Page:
Soil carbon (C) is a critical component of Earth system models (ESMs) and its diverse representations are a major source of the large spread across models in the terrestrial C sink from the 3rd to 5th assessment reports of the Intergovernmental Panel on Climate Change (IPCC). Improving soil C projections is of a high priority for Earth system modeling in the future IPCC and other assessments. To achieve this goal, we suggest that (1) model structures should reflect real-world...

Publication details
Date: 17 December 2015
Type: Article
J. Meyerholt, S. Zaehle, and M. J. Smith

Including a terrestrial nitrogen (N) cycle in Earth system models has led to substantial attenuation of predicted biosphere-climate feedbacks. However, the magnitude of this attenuation remains uncertain. A particularly important, but highly uncertain process is biological nitrogen fixation (BNF), which is the largest natural input of N to land ecosystems globally. In order to quantify this uncertainty, and estimate likely effects on terrestrial biosphere dynamics, we applied six alternative...

Publication details
Date: 9 December 2015
Type: Article
Yiqi Luo, Zheng Shi, Lifen Jiang, Jianyang Xia, Ying Wang, Manoj Kc, Junyi Liang, Xingjie Lu, Shuli Niu, Anders Ahlstrom, Oleksandra Hararuk, Alan Hastings, Forrest Hoffman, Belinda E. Medlyn, Martin Rasmussen, Matthew J. Smith, Kathe E. Todd-Brown, and Yingping Wang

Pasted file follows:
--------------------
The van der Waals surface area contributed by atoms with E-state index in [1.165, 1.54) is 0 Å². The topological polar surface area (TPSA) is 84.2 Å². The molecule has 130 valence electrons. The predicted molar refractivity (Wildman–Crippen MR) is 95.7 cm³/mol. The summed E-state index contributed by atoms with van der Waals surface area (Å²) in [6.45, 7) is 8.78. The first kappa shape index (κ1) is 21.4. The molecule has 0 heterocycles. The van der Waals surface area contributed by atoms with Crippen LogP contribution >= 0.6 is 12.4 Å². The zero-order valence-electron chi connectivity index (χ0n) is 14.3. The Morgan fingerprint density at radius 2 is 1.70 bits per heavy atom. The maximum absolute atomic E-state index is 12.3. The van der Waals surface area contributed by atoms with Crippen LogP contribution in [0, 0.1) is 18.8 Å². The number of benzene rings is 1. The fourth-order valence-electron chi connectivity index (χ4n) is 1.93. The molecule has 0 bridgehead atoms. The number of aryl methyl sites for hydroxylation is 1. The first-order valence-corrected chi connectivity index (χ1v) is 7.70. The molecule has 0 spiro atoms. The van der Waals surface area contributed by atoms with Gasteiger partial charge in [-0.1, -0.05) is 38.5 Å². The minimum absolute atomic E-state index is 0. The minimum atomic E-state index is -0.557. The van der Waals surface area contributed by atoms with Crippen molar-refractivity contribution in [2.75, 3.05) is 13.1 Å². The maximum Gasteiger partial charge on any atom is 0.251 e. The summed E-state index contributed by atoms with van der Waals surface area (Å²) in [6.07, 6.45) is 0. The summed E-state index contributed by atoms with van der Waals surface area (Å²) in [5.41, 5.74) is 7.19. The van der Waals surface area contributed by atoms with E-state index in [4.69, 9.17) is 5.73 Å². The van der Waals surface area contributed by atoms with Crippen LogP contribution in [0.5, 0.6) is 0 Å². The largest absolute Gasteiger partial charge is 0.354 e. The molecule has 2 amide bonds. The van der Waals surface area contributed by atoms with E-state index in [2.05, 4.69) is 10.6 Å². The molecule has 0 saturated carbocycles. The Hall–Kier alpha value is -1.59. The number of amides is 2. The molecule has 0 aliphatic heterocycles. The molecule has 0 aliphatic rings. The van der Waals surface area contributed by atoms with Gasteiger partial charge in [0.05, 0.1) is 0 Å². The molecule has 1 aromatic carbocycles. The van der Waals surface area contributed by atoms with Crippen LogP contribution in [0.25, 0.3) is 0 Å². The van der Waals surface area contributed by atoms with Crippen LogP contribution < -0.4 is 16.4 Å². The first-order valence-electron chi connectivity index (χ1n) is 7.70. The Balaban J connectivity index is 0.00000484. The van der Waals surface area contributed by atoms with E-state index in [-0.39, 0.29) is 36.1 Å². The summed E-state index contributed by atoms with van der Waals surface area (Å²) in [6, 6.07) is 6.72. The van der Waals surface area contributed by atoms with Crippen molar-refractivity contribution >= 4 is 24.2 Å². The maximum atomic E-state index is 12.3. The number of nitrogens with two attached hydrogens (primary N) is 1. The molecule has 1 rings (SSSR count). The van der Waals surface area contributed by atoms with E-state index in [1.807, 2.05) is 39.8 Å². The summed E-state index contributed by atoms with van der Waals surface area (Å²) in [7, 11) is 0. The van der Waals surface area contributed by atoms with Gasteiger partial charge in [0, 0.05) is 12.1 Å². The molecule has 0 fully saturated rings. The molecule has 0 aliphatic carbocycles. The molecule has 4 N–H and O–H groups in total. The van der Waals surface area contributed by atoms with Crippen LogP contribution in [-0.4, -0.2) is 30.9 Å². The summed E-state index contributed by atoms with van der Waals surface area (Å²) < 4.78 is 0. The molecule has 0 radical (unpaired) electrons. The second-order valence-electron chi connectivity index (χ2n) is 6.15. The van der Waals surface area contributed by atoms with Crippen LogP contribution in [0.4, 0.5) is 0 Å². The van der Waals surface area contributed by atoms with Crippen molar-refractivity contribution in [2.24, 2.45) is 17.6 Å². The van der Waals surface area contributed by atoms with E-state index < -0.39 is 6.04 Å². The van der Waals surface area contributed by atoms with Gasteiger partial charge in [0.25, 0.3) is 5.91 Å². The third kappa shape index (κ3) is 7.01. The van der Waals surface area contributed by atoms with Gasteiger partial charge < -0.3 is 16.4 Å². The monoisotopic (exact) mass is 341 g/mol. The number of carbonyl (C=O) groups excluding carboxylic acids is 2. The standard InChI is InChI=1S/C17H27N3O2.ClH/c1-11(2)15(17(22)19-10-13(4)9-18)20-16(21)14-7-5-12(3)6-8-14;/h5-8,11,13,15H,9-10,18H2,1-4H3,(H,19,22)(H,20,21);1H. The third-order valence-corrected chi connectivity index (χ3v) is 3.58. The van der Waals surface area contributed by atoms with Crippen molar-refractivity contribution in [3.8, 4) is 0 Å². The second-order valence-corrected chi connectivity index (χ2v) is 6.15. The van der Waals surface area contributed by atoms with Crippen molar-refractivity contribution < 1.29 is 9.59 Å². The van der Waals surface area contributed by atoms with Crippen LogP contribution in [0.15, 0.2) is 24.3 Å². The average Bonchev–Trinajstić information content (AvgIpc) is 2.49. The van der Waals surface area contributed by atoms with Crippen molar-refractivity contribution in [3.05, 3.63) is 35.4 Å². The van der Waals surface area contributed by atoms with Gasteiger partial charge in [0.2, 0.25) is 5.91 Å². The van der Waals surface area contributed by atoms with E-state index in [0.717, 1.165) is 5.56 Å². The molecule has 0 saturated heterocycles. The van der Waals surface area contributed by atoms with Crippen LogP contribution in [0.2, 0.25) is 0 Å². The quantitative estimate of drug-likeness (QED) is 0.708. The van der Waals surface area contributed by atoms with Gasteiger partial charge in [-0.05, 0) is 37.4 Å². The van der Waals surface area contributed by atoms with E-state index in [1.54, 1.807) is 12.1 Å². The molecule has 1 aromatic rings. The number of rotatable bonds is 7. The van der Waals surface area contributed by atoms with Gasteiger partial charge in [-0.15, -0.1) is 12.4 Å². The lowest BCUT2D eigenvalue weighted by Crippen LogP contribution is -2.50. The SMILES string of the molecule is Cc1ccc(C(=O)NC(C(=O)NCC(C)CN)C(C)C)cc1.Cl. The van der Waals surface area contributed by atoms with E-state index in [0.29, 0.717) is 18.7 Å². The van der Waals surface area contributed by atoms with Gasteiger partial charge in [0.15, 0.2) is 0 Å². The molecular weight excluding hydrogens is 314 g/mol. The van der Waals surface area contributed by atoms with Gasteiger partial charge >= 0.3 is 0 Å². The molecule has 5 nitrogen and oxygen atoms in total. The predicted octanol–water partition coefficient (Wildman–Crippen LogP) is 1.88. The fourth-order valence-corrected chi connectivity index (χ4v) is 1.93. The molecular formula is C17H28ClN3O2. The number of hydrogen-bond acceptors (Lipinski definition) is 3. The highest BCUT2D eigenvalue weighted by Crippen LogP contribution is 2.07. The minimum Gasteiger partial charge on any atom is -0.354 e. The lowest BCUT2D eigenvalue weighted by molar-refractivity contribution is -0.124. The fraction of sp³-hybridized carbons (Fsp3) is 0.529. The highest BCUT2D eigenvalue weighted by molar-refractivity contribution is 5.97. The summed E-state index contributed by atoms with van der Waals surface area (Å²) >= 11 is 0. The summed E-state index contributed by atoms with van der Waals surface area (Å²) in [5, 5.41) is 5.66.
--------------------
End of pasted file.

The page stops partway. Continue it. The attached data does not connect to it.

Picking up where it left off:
Terrestrial ecosystems have been estimated to absorb roughly 30% of anthropogenic CO2 emissions. Past studies have identified myriad drivers of terrestrial carbon storage changes, such as fire, climate change, and land use changes. Those drivers influence the carbon storage change via diverse mechanisms, which have not been unified into a general theory so as to identify what control the direction and rate of terrestrial carbon storage dynamics. Here we propose a theoretical framework to...

Publication details
Date: 5 November 2015
Type: Inproceeding
Publisher: American Geophysical Union
Alistair Bailey, Neil Dalchau, Rachel Carter, Stephen Emmott, Andrew Phillips, Jörn M. Werner, and Tim Elliott